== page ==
Sports Betting Brings in Big Bucks

The economic impact of this decision should not be dismissed. Nevada (which was grandfathered into PASPA) makes over $5 billion in revenue each year in sports betting. Not only do states have an interest in this monumental decision but the IRS will be particularly interested in taxing any gambling winnings of those engaged in legalized sports betting. Any gambling winnings, less any losses, will be included in a taxpayer’s ordinary income. The American Gaming Association estimates that Americans spend around $150 billion on illegal sports wagers each year, which, if now legalized across the states could provide $3.4 billion of taxable income to state and local governments and billions more of taxable income for the IRS.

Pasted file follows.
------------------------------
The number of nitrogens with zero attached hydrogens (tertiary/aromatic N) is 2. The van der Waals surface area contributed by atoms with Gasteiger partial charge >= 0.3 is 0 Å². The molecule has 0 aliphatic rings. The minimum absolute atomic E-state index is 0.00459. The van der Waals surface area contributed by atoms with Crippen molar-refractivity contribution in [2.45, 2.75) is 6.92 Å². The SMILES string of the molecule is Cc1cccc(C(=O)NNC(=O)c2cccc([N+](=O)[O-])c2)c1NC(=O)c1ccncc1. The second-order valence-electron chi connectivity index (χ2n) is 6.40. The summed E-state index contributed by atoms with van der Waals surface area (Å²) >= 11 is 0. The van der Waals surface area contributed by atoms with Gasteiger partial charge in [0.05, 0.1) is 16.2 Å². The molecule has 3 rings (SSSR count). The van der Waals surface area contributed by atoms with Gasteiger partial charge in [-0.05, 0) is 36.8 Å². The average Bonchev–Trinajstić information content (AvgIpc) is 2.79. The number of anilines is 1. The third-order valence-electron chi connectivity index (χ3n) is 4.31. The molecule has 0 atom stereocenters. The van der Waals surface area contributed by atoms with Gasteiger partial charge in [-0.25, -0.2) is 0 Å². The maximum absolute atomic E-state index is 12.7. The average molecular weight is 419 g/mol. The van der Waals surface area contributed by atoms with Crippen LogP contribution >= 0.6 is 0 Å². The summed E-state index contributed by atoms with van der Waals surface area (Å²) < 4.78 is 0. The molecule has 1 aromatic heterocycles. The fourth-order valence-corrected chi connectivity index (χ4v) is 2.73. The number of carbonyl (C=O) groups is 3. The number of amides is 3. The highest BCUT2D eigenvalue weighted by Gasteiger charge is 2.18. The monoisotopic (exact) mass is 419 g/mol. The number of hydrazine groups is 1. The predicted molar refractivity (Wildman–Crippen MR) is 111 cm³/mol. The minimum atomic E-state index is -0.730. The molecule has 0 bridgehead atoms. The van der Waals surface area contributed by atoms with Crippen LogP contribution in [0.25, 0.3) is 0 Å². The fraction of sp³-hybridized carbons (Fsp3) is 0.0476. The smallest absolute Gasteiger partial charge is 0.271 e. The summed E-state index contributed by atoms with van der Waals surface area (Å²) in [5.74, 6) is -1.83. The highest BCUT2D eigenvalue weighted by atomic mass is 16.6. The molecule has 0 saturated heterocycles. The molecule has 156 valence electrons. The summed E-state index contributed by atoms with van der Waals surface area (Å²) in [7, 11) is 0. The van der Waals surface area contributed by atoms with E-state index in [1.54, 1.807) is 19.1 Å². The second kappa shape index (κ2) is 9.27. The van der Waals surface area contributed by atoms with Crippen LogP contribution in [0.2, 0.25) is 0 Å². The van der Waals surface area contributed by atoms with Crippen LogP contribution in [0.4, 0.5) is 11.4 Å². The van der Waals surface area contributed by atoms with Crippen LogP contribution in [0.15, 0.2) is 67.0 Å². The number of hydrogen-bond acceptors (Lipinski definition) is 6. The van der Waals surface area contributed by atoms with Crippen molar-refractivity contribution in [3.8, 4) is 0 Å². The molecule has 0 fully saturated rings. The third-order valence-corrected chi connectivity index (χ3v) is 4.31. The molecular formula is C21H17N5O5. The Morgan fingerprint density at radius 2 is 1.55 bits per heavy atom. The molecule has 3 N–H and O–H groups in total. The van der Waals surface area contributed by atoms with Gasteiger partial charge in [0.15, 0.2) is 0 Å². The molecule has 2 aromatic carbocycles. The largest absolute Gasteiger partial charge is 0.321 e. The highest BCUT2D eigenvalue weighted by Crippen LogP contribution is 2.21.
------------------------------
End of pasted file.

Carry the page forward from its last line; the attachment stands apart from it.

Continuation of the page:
Offsetting Betting Losses

While the current tax law allows taxpayers to deduct their gambling losses up to the amount of their gambling income (so long as they itemize their deductions), the rules are different for professional gamblers. For tax years 2018 through 2025, professional gamblers must add any expenses, such as travel back and forth from casinos, to their gambling losses when calculating the amount of any deduction they can take instead of being permitted to separately write them off, as they could do previously.

The Long Road in PA

For most states, it could take between three and five years to enact laws allowing for the legalization and regulation of sports betting. Pennsylvania’s current sports gambling law, however, places them in a unique position. Pennsylvania’s law allows for the legalization of sports betting when the federal prohibition on sports betting has ended. This law, which was enacted in October of 2017 also imposes a 36% tax rate on any legalized sports gambling that occurs. This is an exceptionally high tax rate. For instance, Nevada only taxes sports betting at 6.5%, and New Jersey proposed a rate of 8%.